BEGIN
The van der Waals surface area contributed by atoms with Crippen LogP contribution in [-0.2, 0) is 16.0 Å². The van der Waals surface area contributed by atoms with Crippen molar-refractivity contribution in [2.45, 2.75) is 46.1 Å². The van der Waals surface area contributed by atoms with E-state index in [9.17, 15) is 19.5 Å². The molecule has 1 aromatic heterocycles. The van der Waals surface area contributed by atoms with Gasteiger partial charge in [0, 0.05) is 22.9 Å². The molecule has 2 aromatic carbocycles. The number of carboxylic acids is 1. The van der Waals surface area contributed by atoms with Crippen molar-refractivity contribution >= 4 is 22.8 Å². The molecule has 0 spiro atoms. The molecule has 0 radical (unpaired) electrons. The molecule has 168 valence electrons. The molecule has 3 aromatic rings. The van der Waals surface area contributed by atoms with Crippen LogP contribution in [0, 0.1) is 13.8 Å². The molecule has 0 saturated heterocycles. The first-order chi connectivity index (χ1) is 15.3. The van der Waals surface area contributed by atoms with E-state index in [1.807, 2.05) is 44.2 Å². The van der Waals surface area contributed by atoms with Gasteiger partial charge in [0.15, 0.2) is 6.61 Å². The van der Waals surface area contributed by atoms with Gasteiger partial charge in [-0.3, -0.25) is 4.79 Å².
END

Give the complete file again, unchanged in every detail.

The van der Waals surface area contributed by atoms with Crippen LogP contribution in [-0.2, 0) is 16.0 Å². The van der Waals surface area contributed by atoms with Crippen molar-refractivity contribution in [2.45, 2.75) is 46.1 Å². The van der Waals surface area contributed by atoms with E-state index in [9.17, 15) is 19.5 Å². The molecule has 1 aromatic heterocycles. The van der Waals surface area contributed by atoms with Gasteiger partial charge in [0, 0.05) is 22.9 Å². The molecule has 2 aromatic carbocycles. The number of carboxylic acids is 1. The van der Waals surface area contributed by atoms with Crippen molar-refractivity contribution >= 4 is 22.8 Å². The molecule has 0 spiro atoms. The molecule has 0 radical (unpaired) electrons. The molecule has 168 valence electrons. The molecule has 3 aromatic rings. The van der Waals surface area contributed by atoms with Crippen LogP contribution in [0, 0.1) is 13.8 Å². The molecule has 0 saturated heterocycles. The first-order chi connectivity index (χ1) is 15.3. The van der Waals surface area contributed by atoms with E-state index in [1.807, 2.05) is 44.2 Å². The van der Waals surface area contributed by atoms with Gasteiger partial charge in [0.15, 0.2) is 6.61 Å². The van der Waals surface area contributed by atoms with Gasteiger partial charge in [-0.3, -0.25) is 4.79 Å².